Depression: The Silent Screams

Frida Kahlo’s book shelf in the Frida Kahlo Museum

One thing I always remember from my darker days is the effort it took to move. I remember waking up at 6:00 am, trying to go back to sleep because I didn’t have class for another two hours and I just couldn’t. I would lay in bed, staring at nothing, thinking about nothing. Every 10 minutes, I would tell myself to get up and take a shower but I couldn’t. I couldn’t move.

When I started to tell people I was not doing well they would tell me to stay positive. They would tell me “You’re fine.” as if they knew how I was doing better than myself. At my lowest point, I contacted at least five to eight people to tell them I was struggling. I felt like I was screaming so loud, and no one could hear me. Of course, I don’t blame them for not knowing how to respond. Our society tells us, that having a mental illness is shameful. People also get so uncomfortable with others struggling with mental illness, because of the stigma surrounding it. They think, we’ll put all our issues on them and that we’ll be over baring, when all we want is the acknowledgment that they can see us in pain. All we want is support.

See, I was always anxious. I was always struggling with my self esteem and I was always hard on myself. Before I was 15, my anxiety and depression was tolerable. I could live my life and the only physiological issues I had, was the inability to sleep. I took melatonin pills for my sleeping issues and everything was okay. That was until I moved cities for my first year of high school.

The first few months were hard because I had a really hard time making friends. I felt horrible and at some point I lost the will to live. The days were long, and I was unable to maintain meaningful friendships. I was trying to be like everyone else and I was eating to feel some sort of happiness (there is no problem with this, I am just saying my appetite increased which is a symptom of depression.) I always knew there was something wrong, but since I had a nice smile and a good sense of humour, no one wanted to believe that I was feeling so low.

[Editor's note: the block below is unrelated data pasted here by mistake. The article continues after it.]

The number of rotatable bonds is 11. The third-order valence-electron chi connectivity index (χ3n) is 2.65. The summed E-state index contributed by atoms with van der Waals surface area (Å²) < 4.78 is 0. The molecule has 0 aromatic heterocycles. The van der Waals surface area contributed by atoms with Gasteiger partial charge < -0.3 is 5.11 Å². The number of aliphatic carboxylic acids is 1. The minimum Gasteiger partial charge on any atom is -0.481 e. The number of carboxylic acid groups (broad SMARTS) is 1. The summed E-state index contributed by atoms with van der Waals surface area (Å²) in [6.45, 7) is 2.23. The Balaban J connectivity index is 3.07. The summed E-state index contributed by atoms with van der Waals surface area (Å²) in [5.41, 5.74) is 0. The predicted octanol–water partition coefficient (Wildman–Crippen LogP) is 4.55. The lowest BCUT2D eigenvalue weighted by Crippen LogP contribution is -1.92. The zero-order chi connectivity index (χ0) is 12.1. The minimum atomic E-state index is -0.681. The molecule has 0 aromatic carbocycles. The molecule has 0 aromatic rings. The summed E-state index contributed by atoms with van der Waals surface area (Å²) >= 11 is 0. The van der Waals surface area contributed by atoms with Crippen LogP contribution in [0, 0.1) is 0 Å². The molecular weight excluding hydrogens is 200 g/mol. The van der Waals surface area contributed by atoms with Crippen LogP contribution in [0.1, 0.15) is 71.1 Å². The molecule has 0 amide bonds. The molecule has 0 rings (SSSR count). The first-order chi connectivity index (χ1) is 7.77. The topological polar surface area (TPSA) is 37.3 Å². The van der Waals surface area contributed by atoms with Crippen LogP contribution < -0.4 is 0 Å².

After high school, I went traveling abroad for a year. I thought that this would be the perfect opportunity to “find myself” and to “stop being so negative”. The night before I left, I had a one of my “episodes”. I was hysterical. I was laughing and crying on and off. I couldn’t breath. I realized that I was going to be all alone for nine months. My parents were so confused because they thought I wanted to travel and I did. I was just not ready at all and I was so scared of being alone.

I still left. I was traveling for nine months. While this experience did help me grow, my depression went to an all time low. I had started smoking to relax. I stopped eating. I was going to the gym every day. I was being self destructive and unintentionally ruining relationships. I knew I wasn’t okay. My friends were worried about me, but I kept going. I kept pushing because for so long people had told me that I was fine, even though I wasn’t.

I remember at some point, I had been seeing this guy. He was really kind and funny. At some point I just decided it was over, and I told him that even though something in my chest was questioning my decision to end it. My heart was screaming at me to turn back now and make things better. But I didn’t. My head was screaming get out now, you don’t need him, you don’t need any one. My mind was telling me that I would be better off alone, because no one could hurt me that way. I listened to my head, and from then on everything went down hill.

I’d like to point out that I didn’t get worse because of the break up. I got worse because of the overwhelming regret and loneliness. I kept questioning my decisions. There were weeks were I didn’t move from my bed, unless it was to work out or to eat. I didn’t talk to people. When I would go out with my friends, I would go one drinking binges. I would get so drunk that I couldn’t feel any regret any more. I would drink so I didn’t have to think about the loneliness and the hurt I was causing to myself.